(RoyalPatriot.com )- The Latin American outlet Infobae reported last Monday that the majority of man-caused ocean waste near or in the Galapagos Islands Marine Preserve has been caused by Chinese boats illegally fishing in the area.
Last week, the Ecuadoran government released the results of a study that found most of the garbage around the Galapagos Islands, located off Ecuador’s Pacific coast, “comes from Asian vessels that fish in international waters.”
Environment Minister Gustavo Manrique said the study found sufficient evidence “to suspect that this waste comes from Chinese boats” fishing for giant squid.
According to Manrique, the Chinese fish for squid in international waters off the Ecuadoran coast every year. And while they may remain in international waters, when the boats are near the Galapagos Exclusive Economic Zone, they are “prohibited from throwing any type of plastic into the sea.”
And yet bottles, bags, and oil cans with Chinese lettering are “piling up on the shores of the Archipelago’s beaches.”
The Galapagos Islands Marine Preserve was established by Ecuador in 1998. It protects about 50,000 square miles of the Pacific approximately 600 miles off the coast of Ecuador.
The Galapagos Archipelago, widely known for its unique biodiversity, was the inspiration for Charles Darwin’s theory of evolution.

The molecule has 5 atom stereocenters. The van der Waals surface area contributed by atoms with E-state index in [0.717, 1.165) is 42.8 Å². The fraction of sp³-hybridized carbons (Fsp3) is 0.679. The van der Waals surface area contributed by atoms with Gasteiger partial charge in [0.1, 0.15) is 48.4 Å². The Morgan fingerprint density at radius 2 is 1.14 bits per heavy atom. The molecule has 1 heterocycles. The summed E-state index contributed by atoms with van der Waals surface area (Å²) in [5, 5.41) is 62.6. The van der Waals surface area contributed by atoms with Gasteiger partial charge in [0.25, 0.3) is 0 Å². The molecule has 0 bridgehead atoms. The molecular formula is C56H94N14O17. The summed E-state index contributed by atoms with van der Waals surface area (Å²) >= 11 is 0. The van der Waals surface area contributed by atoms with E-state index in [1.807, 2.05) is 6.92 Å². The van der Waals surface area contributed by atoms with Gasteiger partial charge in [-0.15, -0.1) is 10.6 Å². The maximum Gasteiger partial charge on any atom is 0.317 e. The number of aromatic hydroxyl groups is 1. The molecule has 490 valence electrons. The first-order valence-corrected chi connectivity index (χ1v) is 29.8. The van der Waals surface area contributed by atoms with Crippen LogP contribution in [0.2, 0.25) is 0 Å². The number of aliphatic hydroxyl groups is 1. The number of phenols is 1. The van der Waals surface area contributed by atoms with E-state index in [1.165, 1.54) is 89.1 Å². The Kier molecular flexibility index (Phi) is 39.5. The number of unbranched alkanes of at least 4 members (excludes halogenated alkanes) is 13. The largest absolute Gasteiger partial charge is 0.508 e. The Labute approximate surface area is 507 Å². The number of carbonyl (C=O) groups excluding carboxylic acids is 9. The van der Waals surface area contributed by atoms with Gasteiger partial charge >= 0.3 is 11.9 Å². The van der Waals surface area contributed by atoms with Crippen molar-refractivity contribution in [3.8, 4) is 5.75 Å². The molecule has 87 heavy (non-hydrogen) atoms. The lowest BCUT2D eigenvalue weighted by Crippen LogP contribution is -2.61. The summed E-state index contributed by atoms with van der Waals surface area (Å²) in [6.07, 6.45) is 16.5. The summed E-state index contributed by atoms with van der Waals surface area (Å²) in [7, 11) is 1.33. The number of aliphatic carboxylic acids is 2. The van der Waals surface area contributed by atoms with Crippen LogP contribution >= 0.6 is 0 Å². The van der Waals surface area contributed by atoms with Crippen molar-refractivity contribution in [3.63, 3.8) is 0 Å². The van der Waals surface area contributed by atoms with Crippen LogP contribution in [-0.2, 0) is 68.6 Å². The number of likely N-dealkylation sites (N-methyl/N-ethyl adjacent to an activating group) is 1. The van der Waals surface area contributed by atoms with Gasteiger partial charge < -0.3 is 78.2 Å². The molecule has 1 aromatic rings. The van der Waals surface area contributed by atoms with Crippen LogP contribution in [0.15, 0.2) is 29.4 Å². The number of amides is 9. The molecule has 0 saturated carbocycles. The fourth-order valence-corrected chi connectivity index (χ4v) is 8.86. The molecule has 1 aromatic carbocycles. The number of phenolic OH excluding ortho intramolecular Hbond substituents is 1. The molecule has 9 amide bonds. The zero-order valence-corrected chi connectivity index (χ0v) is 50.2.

In January, Ecuador’s President Guillermo Lasso expanded the Galapagos Islands Marine Preserve to include another 23,166 square miles likely as a way to combat China’s illegal fishing in the region.
For years, Chinese vessels have been illegally fishing around the Galapagos Islands Marine Preserve, despite the area’s internationally recognized status as a no-fishing zone.
This illegal activity not only poses a threat to the archipelago’s biodiversity, but it also is a violation of Ecuador’s sovereignty as it retains the sole right to natural resource exploration in the waters directly off its coast.
Five years ago, Ecuador’s Navy seized a Chinese vessel illegally fishing within the Galapagos Marine Reserve. On board, they discovered nearly 7,000 endangered sharks. Twenty of the crew were subsequently arrested.